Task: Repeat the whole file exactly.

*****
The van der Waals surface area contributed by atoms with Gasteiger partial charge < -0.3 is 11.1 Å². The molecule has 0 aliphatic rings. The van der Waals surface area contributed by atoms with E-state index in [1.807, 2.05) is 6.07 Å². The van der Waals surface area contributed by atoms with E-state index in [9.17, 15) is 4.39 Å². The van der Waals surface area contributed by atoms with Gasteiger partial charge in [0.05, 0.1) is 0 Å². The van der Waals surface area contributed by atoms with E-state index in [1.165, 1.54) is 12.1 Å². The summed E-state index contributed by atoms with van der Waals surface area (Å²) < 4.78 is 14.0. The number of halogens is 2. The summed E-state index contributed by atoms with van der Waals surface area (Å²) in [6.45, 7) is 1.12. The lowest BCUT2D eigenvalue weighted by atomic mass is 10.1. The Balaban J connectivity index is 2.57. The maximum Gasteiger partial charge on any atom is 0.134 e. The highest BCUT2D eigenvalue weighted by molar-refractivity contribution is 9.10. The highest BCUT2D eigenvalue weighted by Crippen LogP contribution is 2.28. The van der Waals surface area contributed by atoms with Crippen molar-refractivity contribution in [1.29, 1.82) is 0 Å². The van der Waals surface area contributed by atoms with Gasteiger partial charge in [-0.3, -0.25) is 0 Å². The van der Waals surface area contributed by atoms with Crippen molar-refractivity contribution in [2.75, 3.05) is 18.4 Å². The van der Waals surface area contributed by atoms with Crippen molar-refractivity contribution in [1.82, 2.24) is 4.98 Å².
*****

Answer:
The van der Waals surface area contributed by atoms with Gasteiger partial charge < -0.3 is 11.1 Å². The molecule has 0 aliphatic rings. The van der Waals surface area contributed by atoms with E-state index in [1.807, 2.05) is 6.07 Å². The van der Waals surface area contributed by atoms with E-state index in [9.17, 15) is 4.39 Å². The van der Waals surface area contributed by atoms with Gasteiger partial charge in [0.05, 0.1) is 0 Å². The van der Waals surface area contributed by atoms with E-state index in [1.165, 1.54) is 12.1 Å². The summed E-state index contributed by atoms with van der Waals surface area (Å²) < 4.78 is 14.0. The number of halogens is 2. The summed E-state index contributed by atoms with van der Waals surface area (Å²) in [6.45, 7) is 1.12. The lowest BCUT2D eigenvalue weighted by atomic mass is 10.1. The Balaban J connectivity index is 2.57. The maximum Gasteiger partial charge on any atom is 0.134 e. The highest BCUT2D eigenvalue weighted by molar-refractivity contribution is 9.10. The highest BCUT2D eigenvalue weighted by Crippen LogP contribution is 2.28. The van der Waals surface area contributed by atoms with Crippen molar-refractivity contribution in [1.29, 1.82) is 0 Å². The van der Waals surface area contributed by atoms with Gasteiger partial charge in [-0.3, -0.25) is 0 Å². The van der Waals surface area contributed by atoms with Crippen molar-refractivity contribution in [2.75, 3.05) is 18.4 Å². The van der Waals surface area contributed by atoms with Crippen molar-refractivity contribution in [1.82, 2.24) is 4.98 Å².